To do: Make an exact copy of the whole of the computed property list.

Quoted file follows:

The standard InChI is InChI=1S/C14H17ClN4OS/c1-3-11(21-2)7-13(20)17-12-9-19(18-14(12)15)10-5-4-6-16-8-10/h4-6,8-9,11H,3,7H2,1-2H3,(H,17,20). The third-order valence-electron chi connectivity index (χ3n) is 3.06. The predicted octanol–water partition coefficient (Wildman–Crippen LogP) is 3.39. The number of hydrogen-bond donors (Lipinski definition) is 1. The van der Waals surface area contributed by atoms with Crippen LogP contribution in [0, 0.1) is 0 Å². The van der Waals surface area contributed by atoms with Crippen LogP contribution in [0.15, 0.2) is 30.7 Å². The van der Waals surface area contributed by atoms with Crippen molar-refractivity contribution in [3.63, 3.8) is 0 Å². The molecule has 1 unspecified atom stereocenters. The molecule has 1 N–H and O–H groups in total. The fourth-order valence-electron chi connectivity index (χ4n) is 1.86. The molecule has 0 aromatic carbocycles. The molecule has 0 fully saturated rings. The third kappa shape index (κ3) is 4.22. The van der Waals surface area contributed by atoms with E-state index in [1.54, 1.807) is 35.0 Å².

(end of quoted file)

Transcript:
The standard InChI is InChI=1S/C14H17ClN4OS/c1-3-11(21-2)7-13(20)17-12-9-19(18-14(12)15)10-5-4-6-16-8-10/h4-6,8-9,11H,3,7H2,1-2H3,(H,17,20). The third-order valence-electron chi connectivity index (χ3n) is 3.06. The predicted octanol–water partition coefficient (Wildman–Crippen LogP) is 3.39. The number of hydrogen-bond donors (Lipinski definition) is 1. The van der Waals surface area contributed by atoms with Crippen LogP contribution in [0, 0.1) is 0 Å². The van der Waals surface area contributed by atoms with Crippen LogP contribution in [0.15, 0.2) is 30.7 Å². The van der Waals surface area contributed by atoms with Crippen molar-refractivity contribution in [3.63, 3.8) is 0 Å². The molecule has 1 unspecified atom stereocenters. The molecule has 1 N–H and O–H groups in total. The fourth-order valence-electron chi connectivity index (χ4n) is 1.86. The molecule has 0 aromatic carbocycles. The molecule has 0 fully saturated rings. The third kappa shape index (κ3) is 4.22. The van der Waals surface area contributed by atoms with E-state index in [1.54, 1.807) is 35.0 Å².